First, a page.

I have a feeling everyone already knows how to distress denim. (I didn’t). I had to look it up because I distress denim by, you know, wearing it a million times. But I recently got a pair of hand-me-down jeans that I really did not like. Straight leg jeans look horrible on me. Instead of donating them, I distressed them.
For this I used scissors, a sanding block, and bleach. Easy peasy and only slightly toxic.
These are the jeans. Nice. Practically new. Not my thing. I liked the fit but not the style of the legs, so I made these into cut-offs. I laid a pair of shorts I already had on top and used them as a guide to cut the legs off this pair.
Then I grabbed a sanding block. (Sandpaper works too, but blocks are easier to use). I scuffed up the jeans at the usual places you see wear – the belt loops, the back pockets, the seams. Keep sanding until the material turns nearly white.
I like holey denim, so I cut holes here and there with the scissors. Then I sanded the holes with the sanding block to get the threads to come out.
This last step is optional and only applies if your denim is darker than you would like. These shorts were very dark, and I wanted them to look old and worn. I added about 1 cup of regular bleach to about a gallon of water and threw in the shorts.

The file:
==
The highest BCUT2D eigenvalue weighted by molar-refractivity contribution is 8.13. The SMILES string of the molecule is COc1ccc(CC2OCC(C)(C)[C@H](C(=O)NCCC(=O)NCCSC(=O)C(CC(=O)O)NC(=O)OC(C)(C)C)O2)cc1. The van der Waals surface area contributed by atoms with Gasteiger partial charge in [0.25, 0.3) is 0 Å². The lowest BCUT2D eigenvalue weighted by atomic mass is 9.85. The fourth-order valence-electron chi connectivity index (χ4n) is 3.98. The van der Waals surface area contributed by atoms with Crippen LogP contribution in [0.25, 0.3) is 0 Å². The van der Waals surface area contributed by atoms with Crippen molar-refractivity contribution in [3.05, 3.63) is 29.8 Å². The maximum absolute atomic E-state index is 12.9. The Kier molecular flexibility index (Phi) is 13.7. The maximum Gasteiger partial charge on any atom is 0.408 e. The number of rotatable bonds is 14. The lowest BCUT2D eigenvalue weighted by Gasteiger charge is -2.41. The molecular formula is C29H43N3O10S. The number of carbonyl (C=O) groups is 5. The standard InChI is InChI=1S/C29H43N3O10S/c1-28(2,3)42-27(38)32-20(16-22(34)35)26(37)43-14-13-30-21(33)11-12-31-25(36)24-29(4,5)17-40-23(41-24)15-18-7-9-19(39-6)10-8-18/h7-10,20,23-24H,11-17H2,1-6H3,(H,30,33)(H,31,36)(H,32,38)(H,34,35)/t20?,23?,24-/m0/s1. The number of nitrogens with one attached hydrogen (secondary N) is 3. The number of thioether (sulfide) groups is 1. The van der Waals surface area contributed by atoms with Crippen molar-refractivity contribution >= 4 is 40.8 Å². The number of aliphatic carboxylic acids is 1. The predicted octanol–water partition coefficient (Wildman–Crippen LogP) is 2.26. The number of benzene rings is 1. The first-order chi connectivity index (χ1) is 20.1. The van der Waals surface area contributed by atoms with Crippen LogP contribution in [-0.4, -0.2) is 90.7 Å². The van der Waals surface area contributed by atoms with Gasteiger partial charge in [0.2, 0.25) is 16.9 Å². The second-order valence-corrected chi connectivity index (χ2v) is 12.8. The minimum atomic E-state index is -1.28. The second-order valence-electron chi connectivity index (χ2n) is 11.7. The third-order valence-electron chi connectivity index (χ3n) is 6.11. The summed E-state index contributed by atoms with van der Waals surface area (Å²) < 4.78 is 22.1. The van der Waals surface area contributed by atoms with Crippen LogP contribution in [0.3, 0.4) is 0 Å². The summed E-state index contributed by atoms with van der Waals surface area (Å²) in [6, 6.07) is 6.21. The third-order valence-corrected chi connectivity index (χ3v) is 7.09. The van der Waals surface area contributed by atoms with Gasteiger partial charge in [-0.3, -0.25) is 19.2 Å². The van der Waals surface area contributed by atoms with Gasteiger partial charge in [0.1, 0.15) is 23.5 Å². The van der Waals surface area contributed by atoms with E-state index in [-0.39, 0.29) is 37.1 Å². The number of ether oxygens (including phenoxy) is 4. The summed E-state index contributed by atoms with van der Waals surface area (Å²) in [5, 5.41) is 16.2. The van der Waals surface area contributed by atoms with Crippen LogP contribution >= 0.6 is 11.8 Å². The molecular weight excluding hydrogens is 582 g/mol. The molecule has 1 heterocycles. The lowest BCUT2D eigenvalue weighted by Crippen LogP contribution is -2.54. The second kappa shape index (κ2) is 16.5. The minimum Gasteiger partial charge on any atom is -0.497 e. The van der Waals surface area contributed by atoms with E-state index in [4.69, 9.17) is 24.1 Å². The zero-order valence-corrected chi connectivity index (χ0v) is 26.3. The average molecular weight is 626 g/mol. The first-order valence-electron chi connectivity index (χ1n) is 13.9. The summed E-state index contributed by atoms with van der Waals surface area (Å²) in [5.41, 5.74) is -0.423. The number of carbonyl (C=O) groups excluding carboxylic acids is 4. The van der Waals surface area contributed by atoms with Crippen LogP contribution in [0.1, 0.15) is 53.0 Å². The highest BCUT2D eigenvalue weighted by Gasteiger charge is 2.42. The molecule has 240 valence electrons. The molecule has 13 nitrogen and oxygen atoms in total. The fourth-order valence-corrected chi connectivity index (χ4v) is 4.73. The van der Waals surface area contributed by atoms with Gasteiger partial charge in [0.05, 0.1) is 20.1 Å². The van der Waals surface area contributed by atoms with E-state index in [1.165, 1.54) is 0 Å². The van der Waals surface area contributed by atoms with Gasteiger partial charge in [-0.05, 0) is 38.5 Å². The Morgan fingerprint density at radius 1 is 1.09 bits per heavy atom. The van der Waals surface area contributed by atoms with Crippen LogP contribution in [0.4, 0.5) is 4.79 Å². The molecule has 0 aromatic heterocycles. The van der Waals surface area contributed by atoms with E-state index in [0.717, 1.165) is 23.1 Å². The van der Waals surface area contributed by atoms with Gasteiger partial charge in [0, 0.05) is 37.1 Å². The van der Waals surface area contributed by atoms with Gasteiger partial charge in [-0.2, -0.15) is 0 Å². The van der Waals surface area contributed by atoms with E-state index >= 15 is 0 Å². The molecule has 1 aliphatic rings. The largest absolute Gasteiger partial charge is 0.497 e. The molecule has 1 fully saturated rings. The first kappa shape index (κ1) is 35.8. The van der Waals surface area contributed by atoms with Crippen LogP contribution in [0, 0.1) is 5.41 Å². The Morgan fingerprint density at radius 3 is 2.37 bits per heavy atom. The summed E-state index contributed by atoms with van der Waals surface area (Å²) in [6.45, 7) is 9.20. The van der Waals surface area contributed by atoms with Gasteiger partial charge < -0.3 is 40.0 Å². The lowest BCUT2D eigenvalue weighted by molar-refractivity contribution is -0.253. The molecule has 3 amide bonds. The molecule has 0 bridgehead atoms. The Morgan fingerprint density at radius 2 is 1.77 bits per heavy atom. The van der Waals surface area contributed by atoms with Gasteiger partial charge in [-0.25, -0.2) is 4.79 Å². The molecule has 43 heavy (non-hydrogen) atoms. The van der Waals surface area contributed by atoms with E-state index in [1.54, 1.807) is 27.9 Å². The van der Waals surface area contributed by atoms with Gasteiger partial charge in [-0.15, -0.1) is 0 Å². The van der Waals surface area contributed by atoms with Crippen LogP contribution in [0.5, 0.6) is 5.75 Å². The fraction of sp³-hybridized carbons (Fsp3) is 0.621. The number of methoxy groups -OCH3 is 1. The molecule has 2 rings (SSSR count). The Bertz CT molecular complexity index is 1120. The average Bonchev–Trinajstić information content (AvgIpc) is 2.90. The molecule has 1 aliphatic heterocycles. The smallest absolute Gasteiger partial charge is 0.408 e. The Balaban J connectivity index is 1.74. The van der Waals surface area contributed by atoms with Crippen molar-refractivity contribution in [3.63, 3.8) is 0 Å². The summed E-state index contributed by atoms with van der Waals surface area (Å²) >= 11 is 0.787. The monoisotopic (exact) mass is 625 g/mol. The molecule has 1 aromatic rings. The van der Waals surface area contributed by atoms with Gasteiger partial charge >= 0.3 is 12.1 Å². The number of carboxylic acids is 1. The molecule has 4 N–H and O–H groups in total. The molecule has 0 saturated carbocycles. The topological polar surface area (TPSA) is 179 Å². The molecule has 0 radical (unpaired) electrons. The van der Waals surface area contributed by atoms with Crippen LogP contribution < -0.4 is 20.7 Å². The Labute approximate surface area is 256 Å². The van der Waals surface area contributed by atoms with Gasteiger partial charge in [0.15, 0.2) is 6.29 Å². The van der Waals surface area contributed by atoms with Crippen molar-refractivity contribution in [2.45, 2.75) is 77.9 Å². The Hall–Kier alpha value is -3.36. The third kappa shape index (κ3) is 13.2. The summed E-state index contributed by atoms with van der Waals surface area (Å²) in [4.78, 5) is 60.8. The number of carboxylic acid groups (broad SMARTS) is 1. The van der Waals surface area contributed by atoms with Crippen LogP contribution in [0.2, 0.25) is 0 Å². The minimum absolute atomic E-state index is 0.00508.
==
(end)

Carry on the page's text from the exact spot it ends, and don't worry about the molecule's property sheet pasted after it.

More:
It took 2 1/2 hours to lighten the material. It’s hard to tell when it’s ready because everything is wet, and denim is so much darker when wet to begin with. Err on the side of caution.
I rinsed out the bleach with lots of cold water, hand-washed the shorts, then threw them in the washing machine with other laundry. And then again. And again. Then one more time. It took 5 washings to get the smell of bleach out of the shorts.
And this is the end result. I love ’em.
Knowing how to distress denim is probably a bad thing for me. No pair of jeans is safe anymore. (I’ve also distressed t-shirts. No article of clothing is safe anymore.)
See you later!